Wild crop relative populations hot-spots of diversity are hot-spots of introgression in the case of pearl millet

Wild crop relative populations hot-spots of diversity are hot-spots of introgression in the case... Wild crop relatives are unique genetic resources for crop adaptation. Increasing pressure from agriculture threatens these populations both by reducing their habitats and by creating opportunities for wild-cultivated hybridization. In this study, we assessed the diversity of 38 wild pearl millet populations covering the whole known distribution of the species in Africa, which extends from Senegal to Sudan. Using genetic analyses of 10 cultivated varieties as control, we demonstrate the high diversity harbored by these wild populations. Diversity patterns suggest a diversity hot-spot in the southern part of the wild population’s range. However, this high wild genetic diversity could partly be explained by introgression from cultivated varieties. Such introgression is widespread in the Sahel. We validate the impact of cultivated introgression on the diversity of the wild population using a genetic introgression model. The introgression distorts the real assessment of the diversity of the wild population, and the burden of this gene flow compromises the long term survival of the wild populations’ original genome. Our study also questions the long term survival of the crop’s wild relatives. http://www.deepdyve.com/assets/images/DeepDyve-Logo-lg.png Genetic Resources and Crop Evolution Springer Journals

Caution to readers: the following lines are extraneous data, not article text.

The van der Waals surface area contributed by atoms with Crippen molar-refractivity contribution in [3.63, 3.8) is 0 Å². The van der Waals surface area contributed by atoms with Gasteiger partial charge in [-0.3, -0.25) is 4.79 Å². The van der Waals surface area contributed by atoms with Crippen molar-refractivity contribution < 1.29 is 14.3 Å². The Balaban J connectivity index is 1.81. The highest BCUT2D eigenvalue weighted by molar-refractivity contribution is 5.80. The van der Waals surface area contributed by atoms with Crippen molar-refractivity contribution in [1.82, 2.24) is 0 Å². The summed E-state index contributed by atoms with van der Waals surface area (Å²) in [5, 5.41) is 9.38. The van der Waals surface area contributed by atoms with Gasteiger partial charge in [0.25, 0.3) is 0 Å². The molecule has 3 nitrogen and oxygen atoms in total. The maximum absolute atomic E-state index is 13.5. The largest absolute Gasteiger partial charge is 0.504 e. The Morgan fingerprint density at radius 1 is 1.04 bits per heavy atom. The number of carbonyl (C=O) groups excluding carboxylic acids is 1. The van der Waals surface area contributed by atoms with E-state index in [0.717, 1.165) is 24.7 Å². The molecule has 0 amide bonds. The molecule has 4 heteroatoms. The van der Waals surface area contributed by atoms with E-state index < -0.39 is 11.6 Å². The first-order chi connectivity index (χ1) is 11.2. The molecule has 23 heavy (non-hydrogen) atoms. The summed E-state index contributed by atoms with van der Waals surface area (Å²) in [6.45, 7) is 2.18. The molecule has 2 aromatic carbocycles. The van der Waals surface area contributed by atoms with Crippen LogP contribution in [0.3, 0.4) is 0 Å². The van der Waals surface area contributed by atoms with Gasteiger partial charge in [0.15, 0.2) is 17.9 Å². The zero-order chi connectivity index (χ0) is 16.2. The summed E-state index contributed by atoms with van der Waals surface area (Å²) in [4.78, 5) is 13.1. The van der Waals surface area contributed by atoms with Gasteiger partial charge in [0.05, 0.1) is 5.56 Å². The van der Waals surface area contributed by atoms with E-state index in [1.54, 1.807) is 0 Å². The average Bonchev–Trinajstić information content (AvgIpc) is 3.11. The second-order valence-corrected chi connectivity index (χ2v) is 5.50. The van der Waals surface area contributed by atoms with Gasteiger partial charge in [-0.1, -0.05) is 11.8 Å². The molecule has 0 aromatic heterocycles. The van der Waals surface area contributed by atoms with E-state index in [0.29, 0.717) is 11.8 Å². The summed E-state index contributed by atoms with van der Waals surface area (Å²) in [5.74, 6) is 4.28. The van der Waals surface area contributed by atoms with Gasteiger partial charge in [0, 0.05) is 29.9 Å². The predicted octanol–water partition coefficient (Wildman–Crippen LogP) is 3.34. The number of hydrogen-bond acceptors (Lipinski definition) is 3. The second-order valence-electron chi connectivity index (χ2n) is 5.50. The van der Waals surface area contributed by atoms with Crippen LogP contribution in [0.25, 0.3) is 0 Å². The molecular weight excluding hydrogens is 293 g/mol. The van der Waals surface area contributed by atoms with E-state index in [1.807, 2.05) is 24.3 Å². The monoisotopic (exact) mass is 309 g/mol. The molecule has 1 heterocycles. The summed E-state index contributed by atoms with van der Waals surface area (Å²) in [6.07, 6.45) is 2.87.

Wild crop relative populations hot-spots of diversity are hot-spots of introgression in the case of pearl millet

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Publisher
Springer Journals
Copyright
Copyright © 2018 by Springer Science+Business Media B.V., part of Springer Nature
Subject
Life Sciences; Plant Sciences; Plant Systematics/Taxonomy/Biogeography; Plant Genetics and Genomics; Plant Physiology; Agriculture
ISSN
0925-9864
eISSN
1573-5109
D.O.I.
10.1007/s10722-018-0607-8
Publisher site
See Article on Publisher Site

Abstract

Wild crop relatives are unique genetic resources for crop adaptation. Increasing pressure from agriculture threatens these populations both by reducing their habitats and by creating opportunities for wild-cultivated hybridization. In this study, we assessed the diversity of 38 wild pearl millet populations covering the whole known distribution of the species in Africa, which extends from Senegal to Sudan. Using genetic analyses of 10 cultivated varieties as control, we demonstrate the high diversity harbored by these wild populations. Diversity patterns suggest a diversity hot-spot in the southern part of the wild population’s range. However, this high wild genetic diversity could partly be explained by introgression from cultivated varieties. Such introgression is widespread in the Sahel. We validate the impact of cultivated introgression on the diversity of the wild population using a genetic introgression model. The introgression distorts the real assessment of the diversity of the wild population, and the burden of this gene flow compromises the long term survival of the wild populations’ original genome. Our study also questions the long term survival of the crop’s wild relatives.

Journal

Genetic Resources and Crop EvolutionSpringer Journals

Published: Feb 15, 2018

References

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